The Gothic church of San Niccolo (1310-1352) contains a fine tomb by Tullio Lombardo, and a large altarpiece by Fra Marco Pensabene and others; in the church and adjoining chapter-house are frescoes by Tommaso da Modena (1352), some frescoes by whom (life of S.
Burd, Il Principe, by Niccolo Machiavelli (Oxford, 1891); Lord Morley, Machiavelli (Romanes lecture, Oxford, 1897).
In 1180 they were set up with their present fine capitals and bases by a Lombard engineer, Niccolo de' Barattieri.
In 1437 Florence and Venice were again at war with the Visconti, whose chief captain, Niccolo Piccinino, on entering Tuscany with many Florentine exiles in his train, was signally defeated at Anghiari by the Florentines under Francesco Sforza (1440); peace was made the following year.
Nor did he shrink from deeds of bloodshed and revenge; the assassination of his father-in-law, Niccolo Borghesi (1500), is an indelible blot upon his name.
The duke set to work to put his house in order, and inaugurated a series of useful reforms, ably assisted by his minister, Niccolo Balbo.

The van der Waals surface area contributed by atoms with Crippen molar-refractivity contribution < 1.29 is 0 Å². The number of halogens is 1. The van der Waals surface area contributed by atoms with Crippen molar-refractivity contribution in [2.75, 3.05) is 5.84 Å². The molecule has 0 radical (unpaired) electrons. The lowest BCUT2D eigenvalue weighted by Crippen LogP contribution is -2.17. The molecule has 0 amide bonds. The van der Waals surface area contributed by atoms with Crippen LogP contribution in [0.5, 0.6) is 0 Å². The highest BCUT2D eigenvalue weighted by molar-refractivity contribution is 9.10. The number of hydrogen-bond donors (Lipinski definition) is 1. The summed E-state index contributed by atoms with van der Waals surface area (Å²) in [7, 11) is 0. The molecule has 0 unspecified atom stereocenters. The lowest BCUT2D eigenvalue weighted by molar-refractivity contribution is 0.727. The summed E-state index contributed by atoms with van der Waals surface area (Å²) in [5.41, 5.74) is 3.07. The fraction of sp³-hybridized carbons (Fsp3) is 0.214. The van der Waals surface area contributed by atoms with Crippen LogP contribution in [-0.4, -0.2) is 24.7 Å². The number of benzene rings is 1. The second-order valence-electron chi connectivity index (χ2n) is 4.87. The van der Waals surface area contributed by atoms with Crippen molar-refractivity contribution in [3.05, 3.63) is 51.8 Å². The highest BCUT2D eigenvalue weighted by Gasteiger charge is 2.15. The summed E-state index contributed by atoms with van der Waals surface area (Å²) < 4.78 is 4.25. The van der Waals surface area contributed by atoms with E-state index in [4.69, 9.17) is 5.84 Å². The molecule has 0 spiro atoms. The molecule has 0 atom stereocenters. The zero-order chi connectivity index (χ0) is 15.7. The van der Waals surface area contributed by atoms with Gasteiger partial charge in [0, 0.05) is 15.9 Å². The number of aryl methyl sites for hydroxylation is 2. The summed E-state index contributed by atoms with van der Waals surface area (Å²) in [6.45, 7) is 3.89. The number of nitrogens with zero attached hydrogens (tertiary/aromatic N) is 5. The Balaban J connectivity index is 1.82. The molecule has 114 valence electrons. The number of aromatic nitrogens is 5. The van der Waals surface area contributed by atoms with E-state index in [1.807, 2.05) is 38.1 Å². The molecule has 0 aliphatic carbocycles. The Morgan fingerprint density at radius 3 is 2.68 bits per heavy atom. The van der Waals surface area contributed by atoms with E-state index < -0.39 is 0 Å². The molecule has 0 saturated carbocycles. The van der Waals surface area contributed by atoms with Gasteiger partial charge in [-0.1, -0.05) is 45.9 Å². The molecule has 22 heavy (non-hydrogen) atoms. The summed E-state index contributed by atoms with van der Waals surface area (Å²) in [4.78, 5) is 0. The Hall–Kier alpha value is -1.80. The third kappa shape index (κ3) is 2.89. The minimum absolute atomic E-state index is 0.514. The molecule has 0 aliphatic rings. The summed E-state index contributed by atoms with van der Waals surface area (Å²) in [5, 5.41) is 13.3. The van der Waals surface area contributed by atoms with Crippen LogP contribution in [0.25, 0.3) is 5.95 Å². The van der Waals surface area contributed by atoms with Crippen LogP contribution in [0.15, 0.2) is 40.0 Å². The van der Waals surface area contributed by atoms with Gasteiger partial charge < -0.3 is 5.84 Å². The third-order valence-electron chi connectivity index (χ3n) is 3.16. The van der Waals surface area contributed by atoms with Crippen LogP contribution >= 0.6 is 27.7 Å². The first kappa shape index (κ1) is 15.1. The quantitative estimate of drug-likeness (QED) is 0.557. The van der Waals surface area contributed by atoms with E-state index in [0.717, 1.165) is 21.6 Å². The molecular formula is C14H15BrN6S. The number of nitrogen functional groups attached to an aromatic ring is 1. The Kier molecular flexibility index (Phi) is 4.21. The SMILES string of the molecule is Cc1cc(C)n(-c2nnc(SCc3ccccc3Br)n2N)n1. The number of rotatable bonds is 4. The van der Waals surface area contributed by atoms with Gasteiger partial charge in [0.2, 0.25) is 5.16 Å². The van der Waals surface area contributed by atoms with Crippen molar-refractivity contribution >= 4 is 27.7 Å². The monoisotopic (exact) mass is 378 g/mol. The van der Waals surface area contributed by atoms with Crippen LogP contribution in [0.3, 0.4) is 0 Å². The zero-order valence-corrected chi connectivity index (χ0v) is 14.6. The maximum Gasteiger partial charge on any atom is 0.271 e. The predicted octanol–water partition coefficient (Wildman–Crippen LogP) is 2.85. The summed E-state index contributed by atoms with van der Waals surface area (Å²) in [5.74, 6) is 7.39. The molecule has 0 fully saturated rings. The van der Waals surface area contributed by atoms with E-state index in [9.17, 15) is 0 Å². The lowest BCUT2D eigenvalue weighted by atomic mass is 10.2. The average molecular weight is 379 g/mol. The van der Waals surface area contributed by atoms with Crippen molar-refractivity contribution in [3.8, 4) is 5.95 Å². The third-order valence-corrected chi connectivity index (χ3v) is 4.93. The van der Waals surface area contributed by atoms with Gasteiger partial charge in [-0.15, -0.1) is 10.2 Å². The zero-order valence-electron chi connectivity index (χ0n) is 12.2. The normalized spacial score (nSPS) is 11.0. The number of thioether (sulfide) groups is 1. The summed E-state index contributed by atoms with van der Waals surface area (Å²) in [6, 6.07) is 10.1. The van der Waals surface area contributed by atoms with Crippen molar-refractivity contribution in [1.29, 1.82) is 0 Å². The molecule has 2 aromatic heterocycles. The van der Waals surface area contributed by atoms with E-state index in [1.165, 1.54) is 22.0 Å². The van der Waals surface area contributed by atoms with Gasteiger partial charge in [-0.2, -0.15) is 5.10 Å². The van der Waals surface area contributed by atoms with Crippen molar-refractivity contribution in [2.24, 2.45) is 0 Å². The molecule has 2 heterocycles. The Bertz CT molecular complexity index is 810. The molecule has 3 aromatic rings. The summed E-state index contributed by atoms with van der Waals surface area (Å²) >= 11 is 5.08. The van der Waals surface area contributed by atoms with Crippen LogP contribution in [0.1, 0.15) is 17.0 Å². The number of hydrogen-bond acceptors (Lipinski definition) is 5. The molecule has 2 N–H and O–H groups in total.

It is a picturesque and interesting town; several of its churches contain paintings by Umbrian masters, notably works by Niccolo di Liberatore (or Niccolo Alunno, 1430-1502), and among them his chief work, a large altar-piece (the predella of which is in the Louvre) in S.
Coluccio Salutati and Niccolo de' Niccoli befriended him, and in the year 1402 or 1403 he was received into the service of the Roman curia.
The house of the painter Niccolo Giolfino still has its frescoes in a good state of preservation, and gives a vivid notion of what must once have been the effect of these gorgeous pictured palaces.
Successful and admired though he was in Padua, Mantegna left his native city at an early age, and never afterwards resettled 1 His' fellow-workers were Bono of Ferrara, Ansuino of Forli, and Niccolo Pizzolo, to whom considerable sections of the frescopaintings are to be assigned.